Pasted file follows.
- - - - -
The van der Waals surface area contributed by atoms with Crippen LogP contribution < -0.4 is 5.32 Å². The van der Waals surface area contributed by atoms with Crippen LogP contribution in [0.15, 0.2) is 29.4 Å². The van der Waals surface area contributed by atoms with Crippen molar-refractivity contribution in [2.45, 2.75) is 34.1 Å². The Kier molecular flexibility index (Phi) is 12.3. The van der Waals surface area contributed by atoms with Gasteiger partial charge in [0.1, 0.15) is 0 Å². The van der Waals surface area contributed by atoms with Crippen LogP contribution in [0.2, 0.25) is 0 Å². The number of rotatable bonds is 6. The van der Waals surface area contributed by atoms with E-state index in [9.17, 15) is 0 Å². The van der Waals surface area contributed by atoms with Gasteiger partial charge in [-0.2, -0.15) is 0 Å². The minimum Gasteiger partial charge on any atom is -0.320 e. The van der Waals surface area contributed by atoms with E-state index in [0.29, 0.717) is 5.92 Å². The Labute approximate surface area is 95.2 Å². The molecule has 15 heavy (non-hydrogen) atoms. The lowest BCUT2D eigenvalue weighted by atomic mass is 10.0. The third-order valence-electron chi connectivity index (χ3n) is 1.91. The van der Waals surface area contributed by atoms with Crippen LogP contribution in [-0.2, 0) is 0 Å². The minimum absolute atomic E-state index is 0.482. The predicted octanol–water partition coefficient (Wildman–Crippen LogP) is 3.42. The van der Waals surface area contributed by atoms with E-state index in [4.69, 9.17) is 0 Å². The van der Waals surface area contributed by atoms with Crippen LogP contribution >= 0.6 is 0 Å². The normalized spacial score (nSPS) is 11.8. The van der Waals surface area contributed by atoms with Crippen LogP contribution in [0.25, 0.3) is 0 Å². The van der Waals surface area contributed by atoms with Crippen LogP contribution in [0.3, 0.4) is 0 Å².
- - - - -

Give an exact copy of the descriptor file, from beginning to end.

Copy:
The van der Waals surface area contributed by atoms with Crippen LogP contribution < -0.4 is 5.32 Å². The van der Waals surface area contributed by atoms with Crippen LogP contribution in [0.15, 0.2) is 29.4 Å². The van der Waals surface area contributed by atoms with Crippen molar-refractivity contribution in [2.45, 2.75) is 34.1 Å². The Kier molecular flexibility index (Phi) is 12.3. The van der Waals surface area contributed by atoms with Gasteiger partial charge in [0.1, 0.15) is 0 Å². The van der Waals surface area contributed by atoms with Crippen LogP contribution in [0.2, 0.25) is 0 Å². The number of rotatable bonds is 6. The van der Waals surface area contributed by atoms with E-state index in [9.17, 15) is 0 Å². The van der Waals surface area contributed by atoms with Gasteiger partial charge in [-0.2, -0.15) is 0 Å². The minimum Gasteiger partial charge on any atom is -0.320 e. The van der Waals surface area contributed by atoms with E-state index in [0.29, 0.717) is 5.92 Å². The Labute approximate surface area is 95.2 Å². The molecule has 15 heavy (non-hydrogen) atoms. The lowest BCUT2D eigenvalue weighted by atomic mass is 10.0. The third-order valence-electron chi connectivity index (χ3n) is 1.91. The van der Waals surface area contributed by atoms with Crippen LogP contribution in [-0.2, 0) is 0 Å². The minimum absolute atomic E-state index is 0.482. The predicted octanol–water partition coefficient (Wildman–Crippen LogP) is 3.42. The van der Waals surface area contributed by atoms with E-state index in [4.69, 9.17) is 0 Å². The van der Waals surface area contributed by atoms with Crippen LogP contribution >= 0.6 is 0 Å². The normalized spacial score (nSPS) is 11.8. The van der Waals surface area contributed by atoms with Crippen LogP contribution in [0.25, 0.3) is 0 Å². The van der Waals surface area contributed by atoms with Crippen LogP contribution in [0.3, 0.4) is 0 Å².